I found traditional reins didn't work well for DD1, hand holding she's variable on (and DH is so tall it really isn't comfy for either of them) but she'll happily trot along with backpack reins on chattering away beside me - and she must like them as she was sooooo excited when her sister got her own backpack as well recently. Of course we also have a double buggy so always have the pushchair fall-back option as well.

Things I've found that work to a greater or lesser extent (it all depends on her mood - as do most things with toddlers)... signposting - so saying "race you to that lampost" or similar can keep her on a manageable trajectory somewhere like a park (I'd never do it near cars or similar), having a point blank "if you can see cars you need to hold hands or have your backpack on" rule makes it clear for her, telling her if we're in the park or similar that "you can go between this point and that point" type thing works as well in that she has some kind of clear guidance where she can wander between... she's still a bit of a bolter but she's calming down a lot now with a hell of a lot of hard work to do it. Oh and she'll walk along at a snails pace beside you if you big up the chance to go hunting for feathers! Puddles also work but the weather needs to be obliging on that front.

Andcake Sun 13-Jul-14 18:48:27

We only go to enclosed parks as ds 2 is a bolter. Just plan our visits around it - un enclosed areas out of buggy only when there are 2 of us one to stay v close. We use reins too. I think with a bolter you just have to stay close. Not sure why your dp left him un attended at breakfast? We just couldn't do it and I wouldn't really leave him in a high chair alone any where out of sight.

drspouse Sun 13-Jul-14 16:39:15

Ok, so got a backpack with a rein (the best option in the first shop we found) and tried it out in a shopping centre (Westfield type), immediate reduction in maternal stress levels and, I think, toddler stress levels too.

We'll be away for another couple of weeks (thankfully in a holiday flat not this hotel) but I'll look for some state of the art reins for when we get home.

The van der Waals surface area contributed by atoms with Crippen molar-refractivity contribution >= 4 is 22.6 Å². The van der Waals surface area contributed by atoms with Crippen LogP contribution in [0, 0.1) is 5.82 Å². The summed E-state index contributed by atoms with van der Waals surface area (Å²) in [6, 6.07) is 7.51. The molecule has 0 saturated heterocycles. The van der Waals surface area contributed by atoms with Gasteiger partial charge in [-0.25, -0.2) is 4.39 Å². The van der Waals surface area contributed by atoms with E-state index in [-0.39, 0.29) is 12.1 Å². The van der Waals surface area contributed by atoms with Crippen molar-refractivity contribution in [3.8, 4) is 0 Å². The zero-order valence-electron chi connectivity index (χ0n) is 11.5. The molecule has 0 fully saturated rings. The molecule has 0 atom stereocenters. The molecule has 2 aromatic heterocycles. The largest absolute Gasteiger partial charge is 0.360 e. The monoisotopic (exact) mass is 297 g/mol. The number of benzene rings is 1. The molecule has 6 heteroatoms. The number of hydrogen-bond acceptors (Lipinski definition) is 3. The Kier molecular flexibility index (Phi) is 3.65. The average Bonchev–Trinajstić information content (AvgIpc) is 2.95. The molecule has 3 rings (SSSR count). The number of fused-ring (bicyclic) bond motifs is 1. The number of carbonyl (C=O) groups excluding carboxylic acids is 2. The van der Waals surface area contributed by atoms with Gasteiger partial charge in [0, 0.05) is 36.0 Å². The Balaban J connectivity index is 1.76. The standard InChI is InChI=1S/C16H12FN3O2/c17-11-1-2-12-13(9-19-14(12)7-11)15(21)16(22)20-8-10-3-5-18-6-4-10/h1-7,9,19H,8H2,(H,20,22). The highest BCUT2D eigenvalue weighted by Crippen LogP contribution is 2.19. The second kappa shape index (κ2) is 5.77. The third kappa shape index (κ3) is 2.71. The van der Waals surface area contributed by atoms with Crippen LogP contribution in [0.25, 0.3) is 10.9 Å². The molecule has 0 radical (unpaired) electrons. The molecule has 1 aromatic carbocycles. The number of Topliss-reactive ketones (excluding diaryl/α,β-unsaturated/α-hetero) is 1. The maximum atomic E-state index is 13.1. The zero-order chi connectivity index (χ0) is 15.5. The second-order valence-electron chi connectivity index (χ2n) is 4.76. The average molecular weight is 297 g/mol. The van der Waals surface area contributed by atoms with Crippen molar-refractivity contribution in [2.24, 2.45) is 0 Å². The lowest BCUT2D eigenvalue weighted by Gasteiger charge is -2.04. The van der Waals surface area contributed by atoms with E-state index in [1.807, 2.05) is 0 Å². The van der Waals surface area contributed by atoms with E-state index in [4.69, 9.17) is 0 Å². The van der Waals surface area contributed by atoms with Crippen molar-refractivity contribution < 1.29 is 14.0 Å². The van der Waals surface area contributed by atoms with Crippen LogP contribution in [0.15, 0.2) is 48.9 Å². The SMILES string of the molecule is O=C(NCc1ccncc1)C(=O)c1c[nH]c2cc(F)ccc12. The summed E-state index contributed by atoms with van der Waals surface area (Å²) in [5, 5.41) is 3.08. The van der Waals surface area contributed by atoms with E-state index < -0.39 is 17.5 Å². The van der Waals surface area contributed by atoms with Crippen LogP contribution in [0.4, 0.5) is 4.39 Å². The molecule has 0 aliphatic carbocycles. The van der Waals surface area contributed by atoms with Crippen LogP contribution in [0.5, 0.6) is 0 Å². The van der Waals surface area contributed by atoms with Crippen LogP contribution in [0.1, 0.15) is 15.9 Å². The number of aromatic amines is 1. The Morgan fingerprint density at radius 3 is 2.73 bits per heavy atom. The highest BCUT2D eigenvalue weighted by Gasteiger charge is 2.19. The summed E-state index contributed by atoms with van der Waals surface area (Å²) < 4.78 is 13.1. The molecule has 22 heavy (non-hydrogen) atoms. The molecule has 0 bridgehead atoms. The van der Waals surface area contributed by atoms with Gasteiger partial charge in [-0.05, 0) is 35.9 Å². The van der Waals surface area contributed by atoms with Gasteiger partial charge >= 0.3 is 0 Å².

The holiday flat does have a garden but with open exits onto the street and the car park (prime bolting territory), so we'll see if it's actually possible to play.

We don't have a garden at home, just a Northern back yard.

tobysmum77 Sun 13-Jul-14 11:51:10

drspouse he will get the association/ consequence thing soon its about 2.5 it usually kicks in. I think that will make it a bit easier.

Thumbwitch Sun 13-Jul-14 02:12:14

Drspouse - again, get reins that have a detachable "lead". I got mine from Boots but I'm sure there are others. Then you can take the lead off (the clips are really quick to use) when your DS is on the slide/climbing frame, and have them in your hand to reattach as soon as he's back on the ground. Sure, you'll have to chase him around the play equipment, but I think you might have to consider placing your slung DD in the pushchair (if it can be done) while your DS is on the play equipment to make it easier for you to chase him around and grab him quickly. If your DD is in the pushchair, then planned sprints would also be easier for you and fun for him - I would then undo one of the lead clips so he can get a bit more distance and feel "freer" from you, but you still have him under control if he veers off suddenly and tries to bolt.

Bummer about the parks sad

I presume you don't have much of a garden either?

And yes, there is a poster on here whose son was killed when he ran onto the road because he wasn't being restrained at the time (he was with his Dad). Awful awful tragedy. sad The poster (whose name I unfortunately can't remember) usually crops up on these threads to tell her story and beg people to use reins so that they don't have to suffer the same tragedy she did.